Every 28 years the sun returns to the same position, at the same time of the week, that it occupied at the time of its creation—at the beginning of the fourth day of creation.
A special blessing – called Birkat Hachamah, "the sun blessing" – is recited to mark this event. Due to the rarity of this event, this blessing is customarily recited amid large public gatherings of men, women and children.
This year, 5769, we will perform this special mitzvah on the morning of April 8 (the morning before Passover).The blessing is traditionally preceded and followed by a short selection of Psalms and prayers. The existence of nearly all life on Earth is fueled by light from the sun. Every morning without fail, the sun rises in the east and bathes us with its sustaining rays, causing flora to grow and, through the process of photosynthesis, providing oxygen for all fauna.
Some may call this phenomenon nature.
The Blessing and the Accompanying Service: How, When and Where?
The blessing on the sun should be recited on Wednesday morning, April 8, 2009, after sunrise and before a quarter of the day has elapsed—the earlier the better. If one missed this time, the blessing can be recited until midday.
Click here to find out these exact times for any location.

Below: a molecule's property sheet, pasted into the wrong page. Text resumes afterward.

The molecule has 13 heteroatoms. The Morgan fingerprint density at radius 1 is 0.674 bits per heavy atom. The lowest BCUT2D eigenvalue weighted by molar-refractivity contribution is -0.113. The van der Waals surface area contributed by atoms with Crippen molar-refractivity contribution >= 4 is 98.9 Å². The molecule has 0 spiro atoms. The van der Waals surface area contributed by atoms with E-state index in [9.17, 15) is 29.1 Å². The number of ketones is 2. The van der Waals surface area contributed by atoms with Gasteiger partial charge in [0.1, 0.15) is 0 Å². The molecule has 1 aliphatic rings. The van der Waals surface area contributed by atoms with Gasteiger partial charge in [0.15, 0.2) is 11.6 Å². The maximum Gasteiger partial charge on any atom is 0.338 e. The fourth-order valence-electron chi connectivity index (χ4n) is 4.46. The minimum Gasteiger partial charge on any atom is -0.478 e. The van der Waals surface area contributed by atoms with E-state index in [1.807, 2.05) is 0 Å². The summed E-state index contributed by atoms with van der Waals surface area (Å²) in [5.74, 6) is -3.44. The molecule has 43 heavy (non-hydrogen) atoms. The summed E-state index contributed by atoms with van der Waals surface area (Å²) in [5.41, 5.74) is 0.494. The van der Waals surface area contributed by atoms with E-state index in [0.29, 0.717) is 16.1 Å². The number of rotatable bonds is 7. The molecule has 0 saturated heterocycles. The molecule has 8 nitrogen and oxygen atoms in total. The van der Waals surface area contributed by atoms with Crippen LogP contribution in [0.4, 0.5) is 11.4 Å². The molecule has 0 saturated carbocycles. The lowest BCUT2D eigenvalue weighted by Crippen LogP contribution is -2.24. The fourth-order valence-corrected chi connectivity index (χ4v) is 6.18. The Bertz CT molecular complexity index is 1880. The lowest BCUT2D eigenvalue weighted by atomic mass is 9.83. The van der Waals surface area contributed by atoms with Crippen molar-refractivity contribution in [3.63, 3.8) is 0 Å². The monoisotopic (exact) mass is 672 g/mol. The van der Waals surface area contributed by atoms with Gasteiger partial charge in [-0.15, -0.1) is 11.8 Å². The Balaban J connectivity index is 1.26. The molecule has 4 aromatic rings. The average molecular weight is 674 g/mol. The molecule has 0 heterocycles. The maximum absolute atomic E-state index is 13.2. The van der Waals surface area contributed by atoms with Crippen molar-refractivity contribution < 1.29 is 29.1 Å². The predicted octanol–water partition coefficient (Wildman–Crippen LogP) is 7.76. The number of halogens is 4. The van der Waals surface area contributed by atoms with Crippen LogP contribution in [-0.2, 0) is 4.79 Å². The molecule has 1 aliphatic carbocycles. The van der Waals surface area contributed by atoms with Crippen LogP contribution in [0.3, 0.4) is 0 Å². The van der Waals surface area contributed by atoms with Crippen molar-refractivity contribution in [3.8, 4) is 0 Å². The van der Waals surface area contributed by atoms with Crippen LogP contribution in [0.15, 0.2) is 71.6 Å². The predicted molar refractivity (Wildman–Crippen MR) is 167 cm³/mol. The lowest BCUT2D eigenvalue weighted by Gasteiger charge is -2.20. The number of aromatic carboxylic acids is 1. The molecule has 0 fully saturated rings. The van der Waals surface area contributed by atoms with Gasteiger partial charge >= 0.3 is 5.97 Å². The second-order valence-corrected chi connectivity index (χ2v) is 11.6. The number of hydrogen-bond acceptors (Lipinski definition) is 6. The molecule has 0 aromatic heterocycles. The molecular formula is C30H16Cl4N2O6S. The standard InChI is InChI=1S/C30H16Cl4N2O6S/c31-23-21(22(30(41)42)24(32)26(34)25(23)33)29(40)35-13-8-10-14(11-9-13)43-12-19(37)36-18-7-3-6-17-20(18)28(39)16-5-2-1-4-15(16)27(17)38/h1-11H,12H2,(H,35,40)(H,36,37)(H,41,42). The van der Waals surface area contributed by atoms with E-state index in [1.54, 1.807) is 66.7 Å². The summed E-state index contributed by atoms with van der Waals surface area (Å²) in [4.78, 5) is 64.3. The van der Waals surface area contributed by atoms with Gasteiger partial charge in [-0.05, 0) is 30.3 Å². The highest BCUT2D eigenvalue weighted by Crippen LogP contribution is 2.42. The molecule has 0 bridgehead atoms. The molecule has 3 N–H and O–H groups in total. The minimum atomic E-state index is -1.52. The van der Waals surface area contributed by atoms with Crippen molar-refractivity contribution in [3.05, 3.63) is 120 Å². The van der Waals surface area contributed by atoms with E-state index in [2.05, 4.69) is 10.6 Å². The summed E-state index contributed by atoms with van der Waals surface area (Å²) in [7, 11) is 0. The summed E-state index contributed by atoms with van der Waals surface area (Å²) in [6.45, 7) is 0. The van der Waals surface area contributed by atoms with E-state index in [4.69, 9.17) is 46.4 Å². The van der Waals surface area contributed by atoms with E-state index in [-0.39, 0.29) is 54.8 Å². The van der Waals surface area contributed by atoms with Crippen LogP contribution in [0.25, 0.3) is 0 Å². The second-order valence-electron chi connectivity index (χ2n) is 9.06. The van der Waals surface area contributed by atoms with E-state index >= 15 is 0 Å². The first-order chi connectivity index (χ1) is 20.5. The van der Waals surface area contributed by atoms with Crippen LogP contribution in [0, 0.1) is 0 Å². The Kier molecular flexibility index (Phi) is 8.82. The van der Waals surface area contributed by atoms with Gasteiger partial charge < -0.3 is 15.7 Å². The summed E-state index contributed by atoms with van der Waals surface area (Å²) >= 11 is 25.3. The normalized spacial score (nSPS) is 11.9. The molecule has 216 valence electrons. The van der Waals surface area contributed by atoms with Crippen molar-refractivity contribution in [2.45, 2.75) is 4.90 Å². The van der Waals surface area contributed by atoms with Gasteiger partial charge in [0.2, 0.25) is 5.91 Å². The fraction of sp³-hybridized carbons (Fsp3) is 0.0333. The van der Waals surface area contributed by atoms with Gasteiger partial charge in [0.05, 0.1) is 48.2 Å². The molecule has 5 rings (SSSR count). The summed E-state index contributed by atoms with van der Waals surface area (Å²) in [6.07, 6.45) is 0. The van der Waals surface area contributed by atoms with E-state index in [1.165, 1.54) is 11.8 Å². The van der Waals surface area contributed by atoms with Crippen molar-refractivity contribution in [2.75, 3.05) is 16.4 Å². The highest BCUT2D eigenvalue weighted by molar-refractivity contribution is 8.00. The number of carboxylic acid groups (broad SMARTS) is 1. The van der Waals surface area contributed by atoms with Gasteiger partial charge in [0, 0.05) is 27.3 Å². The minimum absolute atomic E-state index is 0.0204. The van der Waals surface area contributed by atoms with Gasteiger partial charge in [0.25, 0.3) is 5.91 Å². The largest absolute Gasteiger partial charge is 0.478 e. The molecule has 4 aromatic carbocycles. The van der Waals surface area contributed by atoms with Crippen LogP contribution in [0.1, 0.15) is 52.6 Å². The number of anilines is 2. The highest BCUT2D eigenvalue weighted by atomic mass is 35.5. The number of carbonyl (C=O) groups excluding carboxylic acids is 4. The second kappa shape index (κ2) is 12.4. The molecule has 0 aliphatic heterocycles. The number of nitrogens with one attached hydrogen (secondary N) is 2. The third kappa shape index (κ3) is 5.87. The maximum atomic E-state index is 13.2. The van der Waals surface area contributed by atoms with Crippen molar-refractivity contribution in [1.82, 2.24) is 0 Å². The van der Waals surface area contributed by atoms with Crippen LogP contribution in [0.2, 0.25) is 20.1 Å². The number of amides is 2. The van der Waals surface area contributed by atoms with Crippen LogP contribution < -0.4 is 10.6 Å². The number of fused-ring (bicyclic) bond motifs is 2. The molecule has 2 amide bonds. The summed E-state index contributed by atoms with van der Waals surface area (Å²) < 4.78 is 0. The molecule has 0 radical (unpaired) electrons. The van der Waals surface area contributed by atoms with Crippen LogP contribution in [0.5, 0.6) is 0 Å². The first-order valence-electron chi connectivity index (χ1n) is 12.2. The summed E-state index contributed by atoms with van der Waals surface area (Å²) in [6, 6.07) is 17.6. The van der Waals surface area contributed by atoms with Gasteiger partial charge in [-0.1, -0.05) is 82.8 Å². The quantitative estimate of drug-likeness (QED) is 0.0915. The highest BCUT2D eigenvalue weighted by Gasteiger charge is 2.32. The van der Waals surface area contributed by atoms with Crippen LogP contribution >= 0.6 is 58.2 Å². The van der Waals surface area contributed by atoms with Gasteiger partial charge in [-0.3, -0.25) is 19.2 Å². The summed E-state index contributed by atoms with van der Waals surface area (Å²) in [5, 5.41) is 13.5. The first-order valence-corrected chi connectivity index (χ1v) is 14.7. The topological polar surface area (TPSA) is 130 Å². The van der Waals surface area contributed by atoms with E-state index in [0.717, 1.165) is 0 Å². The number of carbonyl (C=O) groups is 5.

Ideally, the blessing should be recited outdoors after the morning prayers, amidst a grand gathering of men, women and children—as befits the excitement accompanying the fulfillment of such a rare mitzvah.
Make sure to bring along the kids and have them say the blessing. It's a memory for a lifetime!
If possible, try to wear a new garment while reciting the blessing.1
The actual prayer service consists of:
The blessing: "Blessed are You, Lord our G‑d, King of the universe, who reenacts the works of creation."
The Shehecheyanu blessing.
A brief section from the Talmud (Brachot 59b), the source of the obligation to recite the blessing on the sun.
The Aleinu prayer.
Mourners Kaddish (if there is a minyan present).
Click for the entire text of the Blessing of the Sun in English or Hebrew.
Before reciting the actual blessing on the sun, stand at attention with feet together and look at the sun.2 Do not, however, look at the sun while reciting the blessing.
At the conclusion of the service it is customary for everyone to donate money to charity.3